Parkway Hospital has not paid Local 1199 the dues deducted from workers' paychecks for about three years and employees have had to wait days to cash their checks as the union tried to recoup that money through legal action, said Mitra Behroozi, director of the union's Benefits Fund.
Administrators at Parkway Hospital, at 70-35 113th St. in Forest Hills, declined to comment.
The union placed a lien on the hospital earlier this month, which froze the hospital's assets, for failing to hand over the $10.5 million the labor group says it is owed in dues and benefits payments, Behroozi said.
"It was not a situation that the union or the fund were happy about at all," she said.
With Parkway's assets frozen, workers were unable to cash their Feb. 13 paychecks until days later, and they were told not to try to deposit Friday's check until Monday afternoon, said one worker, who asked not to be identified.
"It's been very stressful for us," he said, referring to his fellow workers. "I feel like the employees are the ones left hanging in balance."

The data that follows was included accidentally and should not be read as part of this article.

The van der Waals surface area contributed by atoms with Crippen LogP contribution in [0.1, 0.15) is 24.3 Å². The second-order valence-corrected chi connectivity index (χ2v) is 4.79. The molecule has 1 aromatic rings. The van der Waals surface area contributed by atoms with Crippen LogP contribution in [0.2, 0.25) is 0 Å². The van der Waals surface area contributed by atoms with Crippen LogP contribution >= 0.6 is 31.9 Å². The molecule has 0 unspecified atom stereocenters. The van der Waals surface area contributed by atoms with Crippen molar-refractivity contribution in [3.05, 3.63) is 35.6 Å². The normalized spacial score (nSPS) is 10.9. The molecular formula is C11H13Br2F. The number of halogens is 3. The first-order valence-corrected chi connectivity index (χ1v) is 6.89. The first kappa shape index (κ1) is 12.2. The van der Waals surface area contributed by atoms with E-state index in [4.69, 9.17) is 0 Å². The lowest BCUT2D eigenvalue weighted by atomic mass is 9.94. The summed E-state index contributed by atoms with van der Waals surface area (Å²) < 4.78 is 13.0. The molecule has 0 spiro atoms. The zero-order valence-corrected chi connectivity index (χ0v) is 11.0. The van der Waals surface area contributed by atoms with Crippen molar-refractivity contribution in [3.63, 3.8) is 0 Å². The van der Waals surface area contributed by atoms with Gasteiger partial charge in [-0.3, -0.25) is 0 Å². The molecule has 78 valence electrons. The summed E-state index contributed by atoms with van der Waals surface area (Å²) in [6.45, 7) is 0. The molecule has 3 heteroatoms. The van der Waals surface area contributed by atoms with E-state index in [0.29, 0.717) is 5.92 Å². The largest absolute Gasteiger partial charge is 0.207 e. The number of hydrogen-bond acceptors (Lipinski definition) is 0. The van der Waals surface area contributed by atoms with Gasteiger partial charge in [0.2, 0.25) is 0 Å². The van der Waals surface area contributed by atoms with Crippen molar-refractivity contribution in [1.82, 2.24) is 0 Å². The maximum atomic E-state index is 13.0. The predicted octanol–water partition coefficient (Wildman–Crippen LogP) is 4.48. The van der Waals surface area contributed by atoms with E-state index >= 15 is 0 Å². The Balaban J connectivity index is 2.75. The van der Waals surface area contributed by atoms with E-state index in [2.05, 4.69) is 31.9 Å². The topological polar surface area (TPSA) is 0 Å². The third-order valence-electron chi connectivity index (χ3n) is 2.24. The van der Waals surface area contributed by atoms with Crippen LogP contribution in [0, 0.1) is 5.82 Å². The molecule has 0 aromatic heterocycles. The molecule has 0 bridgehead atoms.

And even with the cash in their pockets, workers were still having problems accessing savings plans established through the hospital, 401K accounts, and other benefits, said the employee, who is a father of two children.
"I do depend on everything I get from the hospital," he said.
But the union, which represents all types of hospital employees, told its members that a deal had been negotiated to recoup the money it is allegedly owed. The installment plan, inked Monday, includes a substantial initial payment, which the hospital made Tuesday, and establishes a schedule for future deposits, Behroozi said. The union's Benefits Fund has a delinquency committee that will monitor the payments, she said.
"Everything's been restored," Behroozi said of the benefits and the hospital's assets. "We lifted the restraints against them."
The hospital, which is privately owned and cares mostly for the elderly, was fined $32,000 by the state Health Department in 2001 for performing unnecessary prostate surgeries on 12 patients from an Elmhurst nursing home.
The Health Department found that two doctors at the hospital performed the surgeries without having the patients' consent and without getting a full medical history.
The hospital was also criticized by a deaf man who said the facility did not provide a competent sign-language translator for his wife, who is also deaf and was seeking treatment for heart and kidney conditions.
Reach reporter Courtney Dentch by e-mail at news@times
©2004 Community News Group
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